For companies that have a product that relies almost exclusively on the naturally occurring sequence, say for a diagnostic test, this ruling will be more disruptive.  In fact, several competitors have just announced that they will offer the same cancer gene test for less than what Myriad charged.

Ok, so what does this mean for Parkinson’s disease?
Again, not much really.  There are several companies that have been trying to develop gene therapies for treating Parkinson’s.  While the patents these companies may hold on the naturally occurring gene sequence is likely not enforceable anymore, the shortened version of the gene still has a valid patent and that is what counts—it is this shortened form that is actually used in the experimental therapy.

While the Court’s ruling that naturally occurring genes are not patentable is certainly historic, I think the initial effects are relatively limited, especially for Parkinson’s.  Time will tell how this ruling will be applied to other areas of intellectual property law.

Tuesday, June 18, 2013

Expression vs. Insensitivity: A Message to Kanye West from a Person with Parkinson’s

From Tom Palizzi
Chair, PDF People with Parkinson's Advisory Council

Kanye West is without question a richly talented and multifaceted artist. With utmost respect for freedom of expression and the inherent controversial nature of art in general, there is, however, a fine line between expression and insensitivity.

"On Sight," the opening track on Mr. West's new album Yeezus, includes the lyrics:

“The monster about to come alive again/
 Soon as I pull up and park the Benz/ 
 We get this b*** shaking like Parkinson’s”

Many of us appreciate the lighter side of having a chronic and degenerative movement disorder, though as many interpret such statements as harsh and insensitive. While it appears Mr. West is familiar with one of the more recognizable symptoms of Parkinson's disease, there are several other, less obvious challenges people with Parkinson's face.

For more than 55 years, the Parkinson's Disease Foundation (PDF) has been helping people understand and cope with Parkinson's disease. In a unique and bold move, the foundation formed the People with Parkinson's Advisory Council (PPAC) to ensure the effectiveness of their actions.

As Chair and on behalf of PPAC, I would be delighted to help Mr. West better understand the truths and myths of "Parkinson's" and how it indiscriminately impacts the lives of roughly 1,000,000 Americans and their families. Notable people such as Michael J. Fox, Muhammad Ali and Ben Petrick, my peers and millions of others are testament to the enduring spirit of people with Parkinson's.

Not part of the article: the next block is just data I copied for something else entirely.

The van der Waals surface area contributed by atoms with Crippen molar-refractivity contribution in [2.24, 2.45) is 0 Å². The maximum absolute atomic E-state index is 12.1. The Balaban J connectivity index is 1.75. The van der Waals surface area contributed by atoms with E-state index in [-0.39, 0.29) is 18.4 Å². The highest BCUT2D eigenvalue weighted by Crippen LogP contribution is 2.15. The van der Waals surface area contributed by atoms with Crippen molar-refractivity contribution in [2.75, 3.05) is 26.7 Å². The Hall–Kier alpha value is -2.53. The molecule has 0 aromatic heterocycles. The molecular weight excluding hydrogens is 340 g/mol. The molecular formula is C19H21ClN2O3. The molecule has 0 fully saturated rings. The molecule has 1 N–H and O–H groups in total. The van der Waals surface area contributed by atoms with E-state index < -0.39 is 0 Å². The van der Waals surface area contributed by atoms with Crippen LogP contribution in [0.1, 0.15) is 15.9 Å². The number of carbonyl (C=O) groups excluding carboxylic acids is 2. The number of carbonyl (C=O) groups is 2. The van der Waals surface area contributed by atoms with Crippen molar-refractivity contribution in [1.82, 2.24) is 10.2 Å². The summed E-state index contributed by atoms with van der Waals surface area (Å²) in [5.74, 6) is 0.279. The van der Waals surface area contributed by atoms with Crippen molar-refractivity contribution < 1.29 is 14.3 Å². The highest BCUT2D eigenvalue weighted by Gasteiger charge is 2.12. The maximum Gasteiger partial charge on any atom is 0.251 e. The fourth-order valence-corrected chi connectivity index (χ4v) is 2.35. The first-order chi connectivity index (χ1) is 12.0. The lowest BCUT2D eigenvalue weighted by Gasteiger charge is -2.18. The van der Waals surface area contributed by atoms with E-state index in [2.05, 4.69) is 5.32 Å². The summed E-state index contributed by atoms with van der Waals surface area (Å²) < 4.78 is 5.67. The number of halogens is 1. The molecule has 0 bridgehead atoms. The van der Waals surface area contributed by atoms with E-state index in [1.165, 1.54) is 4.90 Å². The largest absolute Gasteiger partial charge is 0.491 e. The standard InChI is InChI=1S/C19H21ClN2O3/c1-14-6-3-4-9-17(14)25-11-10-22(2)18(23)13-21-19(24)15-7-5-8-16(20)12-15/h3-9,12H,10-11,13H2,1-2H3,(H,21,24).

Mr. West, please take a moment and visit to learn more and, by all means, feel free to contact me or my colleagues with any questions.


Tom Palizzi
Chair, People with Parkinson's Advisory Council

Tuesday, April 30, 2013

From PPAC: Parkinson's Isn't Newsworthy ... Until It Personally Touches You

By Peggy Willocks, member, PDF People with Parkinson's Advisory Council

April is Parkinson's Awareness Month. And it won't be newsworthy that I came all the way from Tennessee to New York to participate in this past Saturday's Parkinson’s Unity Walk, where about 10,000 people with Parkinson's, friends and family "walked" through Central Park as a symbolic gesture to raise funding for research.

As a member of the Parkinson's Disease Foundation's (PDF) Advisory Council, it isn't newsworthy that I am also here as a voice of the patient in helping to have better and faster approval of therapies for the debilitating illness. PDF adopts the promise of a cure by creatively incorporating the opinion of those who actually live with the disease into the research program. After all, who wants to find a cure more than the patient? We met with PDF, the oldest established Parkinson's non-profit organization, for the final two days of last week.

But it should be newsworthy that Lizzie Graham was there from across the pond. Graham is Director of Fundraising and Global Communications of the European Parkinson's Disease Association (EPDA) from the UK. Maybe with the two group's collaboration we will make some headway.

What does it take to be newsworthy? Finding a cure would definitely be great news. The gold standard treatment is a pill discovered over 40 years ago. We won't find a cure this year. One reason is the cutting of funding from the NIH budget due to sequestration. Another is the lack of participants in clinical trials for Parkinson's.

It isn't newsworthy that this year marks my 20th year with the disease. But it may be newsworthy that this is my 13th year of having been one of six people in the world who allowed transplantation of retinal cells into my brain from a donor eye in hopes of producing dopamine, the chemical my brain lacks. However, the trial was halted several years later due to not meeting its endpoints.

Parkinson's is more than a tremor or immobility. Many are plagued with non-motor symptoms such as depression, psychosis and dementia, creating an economic burden of over $14 billion. Living with Parkinson's isn't a death sentence; it is a life sentence.

I hope I live to see the cure - now that would be newsworthy.

Peggy Willocks of Johnson City, TN, is a member of the PDF People with Parkinson's Advisory Council. Learn more about her work in the Parkinson's community by reading her biography on PDF's website here.